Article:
viques Tue 17-Oct-17 14:52:57

It is extraordinary isn't it.

I find the whole time/distance thing fascinating and incomprehensible at the same time. I went on a visit to the astronomy centre in kielder during the summer and the astronomers there were great at explaining, but I really can't understand it at all, though their enthusiasm was inspiring. I don't think I ever realised the size of our galaxy, and then to see an image of the furthest visible thing from Hubble and realise it is from another galaxy was extraordinary. 13.4 billion light years if you are interested!

When you are looking at images from across space of stars that might not even exist any more because of the time and distance I go all blurry around the brain area! I suppose it works the other way too, aliens looking at images of our planet from 65 million proper years ago might think , hmm, nice dinosaurs, shame about no life forms with opposable thumbs (or tentacles)

lemonsandlimes123 Tue 17-Oct-17 14:59:22

viques - you have just bent my mind round again!

Shakey15000 Tue 17-Oct-17 15:03:35

When I learnt, years ago, that the stars we were "looking at" weren't really there I honestly couldn't get my head around it. I know it to be true etc but it just staggers me.

OlennasWimple Tue 17-Oct-17 15:04:48

Have you heard the recording of the sound of the explosion? Spine tingling

OnlyParentsAreReal Tue 17-Oct-17 15:08:15

lemons I guess if they had found something different than what they had expected it would be more interesting/exciting, but they've been hammering on about this for months now. I'm much more interested in the moon base as there are so many unknowns right now

soupforbrains Tue 17-Oct-17 15:10:21

Yes Viques!

That side of things fascinates me too. It's one of the reasons why when people talk about the various radio signals that emit from this planet as part of the hunt for ExtraTerrestrial life and people say "well it's been running continuously for 10 years and hasn't found anything" and you have to remember that actually even if another lifeform has developed at a similar rate to our species and has developed similar technology at a similar time it would take thousands/millions/ even billions of years for their signal to reach us and vice versa.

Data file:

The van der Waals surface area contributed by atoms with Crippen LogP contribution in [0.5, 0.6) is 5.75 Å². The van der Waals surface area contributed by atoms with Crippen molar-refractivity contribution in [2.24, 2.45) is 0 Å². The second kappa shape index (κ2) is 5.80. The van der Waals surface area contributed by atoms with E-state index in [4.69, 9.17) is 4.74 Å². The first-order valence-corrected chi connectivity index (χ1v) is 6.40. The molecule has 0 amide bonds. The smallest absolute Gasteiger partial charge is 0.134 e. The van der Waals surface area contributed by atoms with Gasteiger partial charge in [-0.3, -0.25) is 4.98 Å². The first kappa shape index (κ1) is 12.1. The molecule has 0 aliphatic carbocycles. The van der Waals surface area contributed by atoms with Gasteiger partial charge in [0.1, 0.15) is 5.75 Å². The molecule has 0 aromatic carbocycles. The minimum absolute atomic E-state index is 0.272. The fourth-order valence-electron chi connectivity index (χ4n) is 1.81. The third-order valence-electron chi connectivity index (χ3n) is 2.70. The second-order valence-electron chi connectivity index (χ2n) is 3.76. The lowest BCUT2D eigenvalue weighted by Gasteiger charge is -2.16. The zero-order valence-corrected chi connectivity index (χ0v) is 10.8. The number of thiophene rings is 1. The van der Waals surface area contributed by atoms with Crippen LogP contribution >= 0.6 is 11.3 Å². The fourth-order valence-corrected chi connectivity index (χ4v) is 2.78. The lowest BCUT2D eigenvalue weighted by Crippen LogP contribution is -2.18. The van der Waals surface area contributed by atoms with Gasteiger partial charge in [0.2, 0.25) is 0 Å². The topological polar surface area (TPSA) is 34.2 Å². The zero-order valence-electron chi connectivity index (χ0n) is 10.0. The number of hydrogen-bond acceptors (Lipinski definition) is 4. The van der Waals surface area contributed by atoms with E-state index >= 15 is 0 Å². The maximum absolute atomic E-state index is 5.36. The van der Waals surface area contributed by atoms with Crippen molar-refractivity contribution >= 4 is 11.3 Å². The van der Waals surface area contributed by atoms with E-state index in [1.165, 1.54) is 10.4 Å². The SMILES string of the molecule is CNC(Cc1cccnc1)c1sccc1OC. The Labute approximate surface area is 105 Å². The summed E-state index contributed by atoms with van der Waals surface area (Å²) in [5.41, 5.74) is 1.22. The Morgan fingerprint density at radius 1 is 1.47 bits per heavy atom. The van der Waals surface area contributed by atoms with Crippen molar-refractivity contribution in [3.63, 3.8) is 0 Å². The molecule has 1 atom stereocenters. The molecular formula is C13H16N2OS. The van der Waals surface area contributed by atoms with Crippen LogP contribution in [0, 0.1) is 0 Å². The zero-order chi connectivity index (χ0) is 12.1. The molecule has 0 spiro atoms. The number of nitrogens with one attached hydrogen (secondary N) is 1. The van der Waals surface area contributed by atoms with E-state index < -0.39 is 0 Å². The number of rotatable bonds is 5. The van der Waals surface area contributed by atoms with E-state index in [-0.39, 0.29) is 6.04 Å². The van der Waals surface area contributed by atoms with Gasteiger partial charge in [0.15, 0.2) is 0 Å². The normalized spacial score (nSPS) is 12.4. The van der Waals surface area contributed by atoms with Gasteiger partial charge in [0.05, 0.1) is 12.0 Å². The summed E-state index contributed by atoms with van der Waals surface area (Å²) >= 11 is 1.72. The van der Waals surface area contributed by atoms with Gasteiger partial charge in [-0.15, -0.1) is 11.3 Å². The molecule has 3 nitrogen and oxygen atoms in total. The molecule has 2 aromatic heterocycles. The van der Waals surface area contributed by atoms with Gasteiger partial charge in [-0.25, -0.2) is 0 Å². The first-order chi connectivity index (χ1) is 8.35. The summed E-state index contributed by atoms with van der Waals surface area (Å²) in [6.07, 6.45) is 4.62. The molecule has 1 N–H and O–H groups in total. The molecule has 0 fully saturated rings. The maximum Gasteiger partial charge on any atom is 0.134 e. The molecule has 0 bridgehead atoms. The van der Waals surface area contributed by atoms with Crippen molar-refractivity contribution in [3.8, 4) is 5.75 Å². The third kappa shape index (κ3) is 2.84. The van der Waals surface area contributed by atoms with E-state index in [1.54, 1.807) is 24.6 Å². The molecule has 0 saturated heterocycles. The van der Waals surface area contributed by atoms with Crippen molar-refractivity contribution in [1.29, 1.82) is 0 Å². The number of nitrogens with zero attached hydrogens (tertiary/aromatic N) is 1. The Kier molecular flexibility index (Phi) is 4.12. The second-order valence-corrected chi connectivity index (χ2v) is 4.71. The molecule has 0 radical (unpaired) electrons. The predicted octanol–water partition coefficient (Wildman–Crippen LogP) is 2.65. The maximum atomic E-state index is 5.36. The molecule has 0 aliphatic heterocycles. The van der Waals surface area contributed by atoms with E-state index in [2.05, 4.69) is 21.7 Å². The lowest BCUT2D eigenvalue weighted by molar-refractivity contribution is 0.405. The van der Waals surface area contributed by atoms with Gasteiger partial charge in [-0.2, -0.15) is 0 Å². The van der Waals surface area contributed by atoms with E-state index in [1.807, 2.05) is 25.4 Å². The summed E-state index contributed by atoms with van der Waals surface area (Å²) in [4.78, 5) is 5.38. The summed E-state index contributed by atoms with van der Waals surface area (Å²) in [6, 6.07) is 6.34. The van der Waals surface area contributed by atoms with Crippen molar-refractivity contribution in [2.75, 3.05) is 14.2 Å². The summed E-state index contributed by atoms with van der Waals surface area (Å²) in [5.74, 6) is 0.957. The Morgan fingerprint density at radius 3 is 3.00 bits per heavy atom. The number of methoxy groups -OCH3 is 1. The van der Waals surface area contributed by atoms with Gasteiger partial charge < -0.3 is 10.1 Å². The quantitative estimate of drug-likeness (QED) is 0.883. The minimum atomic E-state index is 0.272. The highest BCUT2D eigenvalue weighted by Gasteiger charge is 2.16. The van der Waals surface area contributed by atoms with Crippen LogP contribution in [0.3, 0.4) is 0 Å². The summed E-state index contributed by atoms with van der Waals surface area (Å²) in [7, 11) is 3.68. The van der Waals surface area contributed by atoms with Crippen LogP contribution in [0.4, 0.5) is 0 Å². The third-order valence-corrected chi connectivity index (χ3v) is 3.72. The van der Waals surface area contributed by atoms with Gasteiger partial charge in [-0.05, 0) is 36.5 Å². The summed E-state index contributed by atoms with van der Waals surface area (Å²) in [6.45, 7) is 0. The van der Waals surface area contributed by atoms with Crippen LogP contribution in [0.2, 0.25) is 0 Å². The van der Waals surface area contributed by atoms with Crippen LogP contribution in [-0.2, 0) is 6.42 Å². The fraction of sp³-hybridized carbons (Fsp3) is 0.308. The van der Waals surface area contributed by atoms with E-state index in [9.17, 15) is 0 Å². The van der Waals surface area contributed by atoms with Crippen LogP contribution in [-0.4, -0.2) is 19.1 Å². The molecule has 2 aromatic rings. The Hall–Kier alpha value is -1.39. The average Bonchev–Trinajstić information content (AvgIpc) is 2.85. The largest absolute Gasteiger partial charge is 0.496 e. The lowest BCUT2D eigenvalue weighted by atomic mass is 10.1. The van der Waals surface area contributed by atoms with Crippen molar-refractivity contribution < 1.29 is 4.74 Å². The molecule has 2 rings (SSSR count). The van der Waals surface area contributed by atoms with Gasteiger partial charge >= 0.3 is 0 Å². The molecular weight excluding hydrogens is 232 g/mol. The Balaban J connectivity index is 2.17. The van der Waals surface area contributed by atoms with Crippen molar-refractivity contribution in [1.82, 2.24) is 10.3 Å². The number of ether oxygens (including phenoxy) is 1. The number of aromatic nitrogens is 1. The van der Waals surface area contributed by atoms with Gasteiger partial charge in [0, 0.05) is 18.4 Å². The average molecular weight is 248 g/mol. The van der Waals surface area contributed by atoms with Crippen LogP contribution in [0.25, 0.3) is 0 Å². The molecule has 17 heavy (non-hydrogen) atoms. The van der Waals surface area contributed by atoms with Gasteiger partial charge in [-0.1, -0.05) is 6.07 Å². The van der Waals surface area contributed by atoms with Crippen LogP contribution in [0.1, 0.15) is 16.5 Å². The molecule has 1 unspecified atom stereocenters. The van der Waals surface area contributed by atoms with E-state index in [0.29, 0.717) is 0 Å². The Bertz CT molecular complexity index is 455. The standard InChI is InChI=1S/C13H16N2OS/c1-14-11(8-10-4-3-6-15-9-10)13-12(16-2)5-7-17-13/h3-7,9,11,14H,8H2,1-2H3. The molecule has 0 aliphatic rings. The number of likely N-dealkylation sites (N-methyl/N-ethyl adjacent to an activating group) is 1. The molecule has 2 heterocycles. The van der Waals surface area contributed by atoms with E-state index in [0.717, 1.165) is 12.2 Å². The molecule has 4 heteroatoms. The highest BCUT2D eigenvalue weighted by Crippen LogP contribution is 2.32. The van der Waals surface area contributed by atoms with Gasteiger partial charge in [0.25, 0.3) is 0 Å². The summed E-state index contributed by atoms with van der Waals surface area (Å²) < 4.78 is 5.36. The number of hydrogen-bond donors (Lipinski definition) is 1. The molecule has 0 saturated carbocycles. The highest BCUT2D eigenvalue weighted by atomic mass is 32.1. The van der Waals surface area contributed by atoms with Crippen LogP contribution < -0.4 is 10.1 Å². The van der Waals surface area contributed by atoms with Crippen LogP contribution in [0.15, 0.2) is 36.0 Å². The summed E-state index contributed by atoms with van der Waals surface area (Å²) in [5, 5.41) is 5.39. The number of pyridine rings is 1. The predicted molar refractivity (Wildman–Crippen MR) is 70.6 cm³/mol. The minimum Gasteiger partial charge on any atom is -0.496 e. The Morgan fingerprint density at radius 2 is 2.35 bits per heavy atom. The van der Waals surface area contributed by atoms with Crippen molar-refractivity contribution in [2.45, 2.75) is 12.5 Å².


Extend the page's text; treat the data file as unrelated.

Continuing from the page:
You should all listen to the Infinite Monkey Cage podcast. It's SO good for teaching you things in a genuinely scientific but also humorous way. That podcast has blown my mind more times than I dare count. You can get ALL the episodes from the beginning on free download, I only discovered it about a year ago and listened to the entire back catalogue to catch up.

TheSnorkMaidenReturns Tue 17-Oct-17 15:16:51

It's just the most amazing news. I mean we 'knew' before but this is something else. My mind was blown by astronomy many years ago wink.

Youshallnotpass Tue 17-Oct-17 15:20:16

The universe is absolutely fascinating, as someone above said - every bit of gold and platinum came from 2 Neutron Stars colliding. Things we wear on our person.

Also an incredible thought is that Earth doesn't gain or lose mass (apart from the odd comet) so you are made of particles/atoms which are billions of years old, possibly since the Big Bang.